A people whose needs are met are an invested people. Laws and force will not create conformity and it may be the sociological explanation for why Nigerians immediately went back to their old ways of crime and disorderliness immediately after the demise of the draconian Buhari-Idiagbon regime.
This insanity of violence, lethargic economy, extreme poverty, unimaginative education and disgraceful morality that has made total folderol, must be turned around to create an environment that encourages individual empathy in national objectives.
This government has three more years and it can write itself into history by the prism through which it views the major concerns of its citizens, not its own self-convinced objectives. That history can be of uniting the people, fair and firm expulsion of ruthless invaders, revival of true patriotism and refocusing national economic developing agenda by asking simple questions and answering its own queries in honesty.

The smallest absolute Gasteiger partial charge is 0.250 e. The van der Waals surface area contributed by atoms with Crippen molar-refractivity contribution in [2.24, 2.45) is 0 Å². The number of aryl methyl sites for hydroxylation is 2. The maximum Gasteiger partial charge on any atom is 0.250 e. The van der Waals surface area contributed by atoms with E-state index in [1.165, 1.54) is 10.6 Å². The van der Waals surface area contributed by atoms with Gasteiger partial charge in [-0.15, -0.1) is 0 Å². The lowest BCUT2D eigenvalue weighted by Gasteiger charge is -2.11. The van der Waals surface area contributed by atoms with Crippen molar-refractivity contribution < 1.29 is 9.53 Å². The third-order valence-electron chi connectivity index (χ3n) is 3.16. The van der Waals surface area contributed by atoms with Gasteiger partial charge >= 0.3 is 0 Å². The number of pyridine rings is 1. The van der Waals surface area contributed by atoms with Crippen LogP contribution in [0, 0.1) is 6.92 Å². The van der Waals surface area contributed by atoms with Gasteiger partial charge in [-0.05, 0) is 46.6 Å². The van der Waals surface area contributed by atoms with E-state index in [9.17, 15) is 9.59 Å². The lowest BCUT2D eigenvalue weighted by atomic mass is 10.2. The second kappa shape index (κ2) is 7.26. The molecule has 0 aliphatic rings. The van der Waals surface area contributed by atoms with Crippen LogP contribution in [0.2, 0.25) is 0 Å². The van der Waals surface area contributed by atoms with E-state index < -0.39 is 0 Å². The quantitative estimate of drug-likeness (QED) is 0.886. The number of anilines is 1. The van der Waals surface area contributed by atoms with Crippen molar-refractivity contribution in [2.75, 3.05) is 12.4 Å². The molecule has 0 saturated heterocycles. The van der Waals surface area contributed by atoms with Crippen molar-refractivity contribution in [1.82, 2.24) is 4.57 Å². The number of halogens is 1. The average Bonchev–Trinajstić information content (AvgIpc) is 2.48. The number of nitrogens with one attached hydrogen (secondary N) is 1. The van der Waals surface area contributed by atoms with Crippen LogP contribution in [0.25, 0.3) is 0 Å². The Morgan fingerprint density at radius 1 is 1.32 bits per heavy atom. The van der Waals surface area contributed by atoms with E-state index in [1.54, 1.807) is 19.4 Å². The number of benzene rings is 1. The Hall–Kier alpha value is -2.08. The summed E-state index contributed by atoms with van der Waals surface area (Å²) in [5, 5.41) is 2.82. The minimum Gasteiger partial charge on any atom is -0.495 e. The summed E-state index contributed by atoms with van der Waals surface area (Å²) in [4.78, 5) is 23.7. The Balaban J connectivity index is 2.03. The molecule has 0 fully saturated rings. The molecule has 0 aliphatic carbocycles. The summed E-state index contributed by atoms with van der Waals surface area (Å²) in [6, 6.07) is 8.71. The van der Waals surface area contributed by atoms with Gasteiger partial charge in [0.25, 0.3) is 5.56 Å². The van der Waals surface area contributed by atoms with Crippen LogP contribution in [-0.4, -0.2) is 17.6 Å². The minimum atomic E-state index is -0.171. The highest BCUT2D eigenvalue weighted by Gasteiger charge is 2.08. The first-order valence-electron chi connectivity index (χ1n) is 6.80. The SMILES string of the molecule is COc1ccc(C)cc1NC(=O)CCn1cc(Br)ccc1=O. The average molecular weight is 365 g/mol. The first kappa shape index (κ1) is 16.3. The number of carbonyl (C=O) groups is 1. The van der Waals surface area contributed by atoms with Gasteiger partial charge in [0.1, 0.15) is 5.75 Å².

We are in trouble and someone has to start asking questions and providing answers. Any other conversation pushed to national relevance is simply hot drivel.